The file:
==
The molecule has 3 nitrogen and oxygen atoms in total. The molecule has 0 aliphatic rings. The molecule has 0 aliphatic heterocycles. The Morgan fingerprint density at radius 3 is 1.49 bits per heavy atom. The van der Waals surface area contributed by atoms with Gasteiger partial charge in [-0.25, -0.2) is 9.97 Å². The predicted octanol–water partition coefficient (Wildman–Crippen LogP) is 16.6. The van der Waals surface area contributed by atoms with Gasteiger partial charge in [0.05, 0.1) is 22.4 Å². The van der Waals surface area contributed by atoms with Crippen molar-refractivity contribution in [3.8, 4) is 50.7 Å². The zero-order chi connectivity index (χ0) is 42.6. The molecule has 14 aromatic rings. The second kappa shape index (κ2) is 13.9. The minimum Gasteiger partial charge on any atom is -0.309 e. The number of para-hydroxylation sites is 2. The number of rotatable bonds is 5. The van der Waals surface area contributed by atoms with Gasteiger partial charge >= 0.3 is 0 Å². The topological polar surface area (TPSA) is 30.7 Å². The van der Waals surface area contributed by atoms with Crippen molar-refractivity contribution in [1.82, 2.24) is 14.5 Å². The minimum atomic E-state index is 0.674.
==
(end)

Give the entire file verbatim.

The molecule has 3 nitrogen and oxygen atoms in total. The molecule has 0 aliphatic rings. The molecule has 0 aliphatic heterocycles. The Morgan fingerprint density at radius 3 is 1.49 bits per heavy atom. The van der Waals surface area contributed by atoms with Gasteiger partial charge in [-0.25, -0.2) is 9.97 Å². The predicted octanol–water partition coefficient (Wildman–Crippen LogP) is 16.6. The van der Waals surface area contributed by atoms with Gasteiger partial charge in [0.05, 0.1) is 22.4 Å². The van der Waals surface area contributed by atoms with Crippen molar-refractivity contribution in [3.8, 4) is 50.7 Å². The zero-order chi connectivity index (χ0) is 42.6. The molecule has 14 aromatic rings. The second kappa shape index (κ2) is 13.9. The minimum Gasteiger partial charge on any atom is -0.309 e. The number of para-hydroxylation sites is 2. The number of rotatable bonds is 5. The van der Waals surface area contributed by atoms with Gasteiger partial charge >= 0.3 is 0 Å². The topological polar surface area (TPSA) is 30.7 Å². The van der Waals surface area contributed by atoms with Crippen molar-refractivity contribution in [1.82, 2.24) is 14.5 Å². The minimum atomic E-state index is 0.674.